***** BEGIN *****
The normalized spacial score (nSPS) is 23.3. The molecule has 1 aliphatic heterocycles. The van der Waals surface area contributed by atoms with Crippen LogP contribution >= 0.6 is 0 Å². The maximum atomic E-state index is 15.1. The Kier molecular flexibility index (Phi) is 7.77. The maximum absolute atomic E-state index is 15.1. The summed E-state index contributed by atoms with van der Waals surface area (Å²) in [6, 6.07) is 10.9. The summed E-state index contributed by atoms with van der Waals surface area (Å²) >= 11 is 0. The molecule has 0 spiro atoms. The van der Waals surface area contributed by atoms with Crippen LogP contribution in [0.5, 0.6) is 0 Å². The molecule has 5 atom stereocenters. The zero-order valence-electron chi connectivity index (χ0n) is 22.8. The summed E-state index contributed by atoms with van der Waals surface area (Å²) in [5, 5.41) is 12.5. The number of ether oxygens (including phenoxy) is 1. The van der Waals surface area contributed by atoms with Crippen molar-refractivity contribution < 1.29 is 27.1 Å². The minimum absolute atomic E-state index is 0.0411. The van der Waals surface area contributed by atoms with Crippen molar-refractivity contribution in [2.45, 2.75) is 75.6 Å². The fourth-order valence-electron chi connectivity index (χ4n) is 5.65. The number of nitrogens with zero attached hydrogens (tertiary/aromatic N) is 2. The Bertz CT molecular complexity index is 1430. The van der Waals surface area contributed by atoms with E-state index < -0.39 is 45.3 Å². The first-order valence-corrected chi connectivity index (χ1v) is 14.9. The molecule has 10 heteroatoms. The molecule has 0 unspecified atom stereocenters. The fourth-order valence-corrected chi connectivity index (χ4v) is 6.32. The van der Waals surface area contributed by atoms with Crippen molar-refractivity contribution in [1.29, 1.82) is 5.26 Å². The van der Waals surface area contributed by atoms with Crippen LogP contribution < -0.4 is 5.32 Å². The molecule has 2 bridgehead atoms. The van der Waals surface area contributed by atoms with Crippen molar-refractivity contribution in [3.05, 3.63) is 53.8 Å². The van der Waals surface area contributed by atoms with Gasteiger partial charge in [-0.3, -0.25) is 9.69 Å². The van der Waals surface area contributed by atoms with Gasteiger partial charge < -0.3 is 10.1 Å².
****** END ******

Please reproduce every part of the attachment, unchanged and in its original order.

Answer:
The normalized spacial score (nSPS) is 23.3. The molecule has 1 aliphatic heterocycles. The van der Waals surface area contributed by atoms with Crippen LogP contribution >= 0.6 is 0 Å². The maximum atomic E-state index is 15.1. The Kier molecular flexibility index (Phi) is 7.77. The maximum absolute atomic E-state index is 15.1. The summed E-state index contributed by atoms with van der Waals surface area (Å²) in [6, 6.07) is 10.9. The summed E-state index contributed by atoms with van der Waals surface area (Å²) >= 11 is 0. The molecule has 0 spiro atoms. The van der Waals surface area contributed by atoms with Crippen LogP contribution in [0.5, 0.6) is 0 Å². The molecule has 5 atom stereocenters. The zero-order valence-electron chi connectivity index (χ0n) is 22.8. The summed E-state index contributed by atoms with van der Waals surface area (Å²) in [5, 5.41) is 12.5. The number of ether oxygens (including phenoxy) is 1. The van der Waals surface area contributed by atoms with Crippen molar-refractivity contribution < 1.29 is 27.1 Å². The minimum absolute atomic E-state index is 0.0411. The van der Waals surface area contributed by atoms with Crippen molar-refractivity contribution in [2.45, 2.75) is 75.6 Å². The fourth-order valence-electron chi connectivity index (χ4n) is 5.65. The number of nitrogens with zero attached hydrogens (tertiary/aromatic N) is 2. The Bertz CT molecular complexity index is 1430. The van der Waals surface area contributed by atoms with E-state index < -0.39 is 45.3 Å². The first-order valence-corrected chi connectivity index (χ1v) is 14.9. The molecule has 10 heteroatoms. The molecule has 0 unspecified atom stereocenters. The fourth-order valence-corrected chi connectivity index (χ4v) is 6.32. The van der Waals surface area contributed by atoms with Crippen molar-refractivity contribution in [1.29, 1.82) is 5.26 Å². The van der Waals surface area contributed by atoms with Crippen LogP contribution < -0.4 is 5.32 Å². The molecule has 2 bridgehead atoms. The van der Waals surface area contributed by atoms with Crippen molar-refractivity contribution in [3.05, 3.63) is 53.8 Å². The van der Waals surface area contributed by atoms with Gasteiger partial charge in [-0.3, -0.25) is 9.69 Å². The van der Waals surface area contributed by atoms with Gasteiger partial charge < -0.3 is 10.1 Å².